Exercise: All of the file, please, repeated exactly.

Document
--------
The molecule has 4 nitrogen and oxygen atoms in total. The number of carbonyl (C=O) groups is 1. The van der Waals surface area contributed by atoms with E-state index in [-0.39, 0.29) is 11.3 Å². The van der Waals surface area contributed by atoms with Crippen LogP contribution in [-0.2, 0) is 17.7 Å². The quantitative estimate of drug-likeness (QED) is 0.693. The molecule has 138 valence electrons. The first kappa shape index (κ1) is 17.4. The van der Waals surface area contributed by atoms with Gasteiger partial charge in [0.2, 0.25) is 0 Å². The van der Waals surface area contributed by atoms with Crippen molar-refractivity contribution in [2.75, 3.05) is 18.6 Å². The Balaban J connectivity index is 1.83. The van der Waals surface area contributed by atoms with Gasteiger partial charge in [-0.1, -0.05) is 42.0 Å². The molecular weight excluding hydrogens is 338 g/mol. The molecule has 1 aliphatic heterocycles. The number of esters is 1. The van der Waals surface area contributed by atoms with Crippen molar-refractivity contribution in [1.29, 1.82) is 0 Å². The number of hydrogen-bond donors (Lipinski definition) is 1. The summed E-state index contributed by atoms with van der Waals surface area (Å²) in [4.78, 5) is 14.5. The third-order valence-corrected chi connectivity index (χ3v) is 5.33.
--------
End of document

The molecule has 4 nitrogen and oxygen atoms in total. The number of carbonyl (C=O) groups is 1. The van der Waals surface area contributed by atoms with E-state index in [-0.39, 0.29) is 11.3 Å². The van der Waals surface area contributed by atoms with Crippen LogP contribution in [-0.2, 0) is 17.7 Å². The quantitative estimate of drug-likeness (QED) is 0.693. The molecule has 138 valence electrons. The first kappa shape index (κ1) is 17.4. The van der Waals surface area contributed by atoms with Gasteiger partial charge in [0.2, 0.25) is 0 Å². The van der Waals surface area contributed by atoms with Crippen molar-refractivity contribution in [2.75, 3.05) is 18.6 Å². The Balaban J connectivity index is 1.83. The van der Waals surface area contributed by atoms with Gasteiger partial charge in [-0.1, -0.05) is 42.0 Å². The molecular weight excluding hydrogens is 338 g/mol. The molecule has 1 aliphatic heterocycles. The number of esters is 1. The van der Waals surface area contributed by atoms with Crippen molar-refractivity contribution in [1.29, 1.82) is 0 Å². The number of hydrogen-bond donors (Lipinski definition) is 1. The summed E-state index contributed by atoms with van der Waals surface area (Å²) in [4.78, 5) is 14.5. The third-order valence-corrected chi connectivity index (χ3v) is 5.33.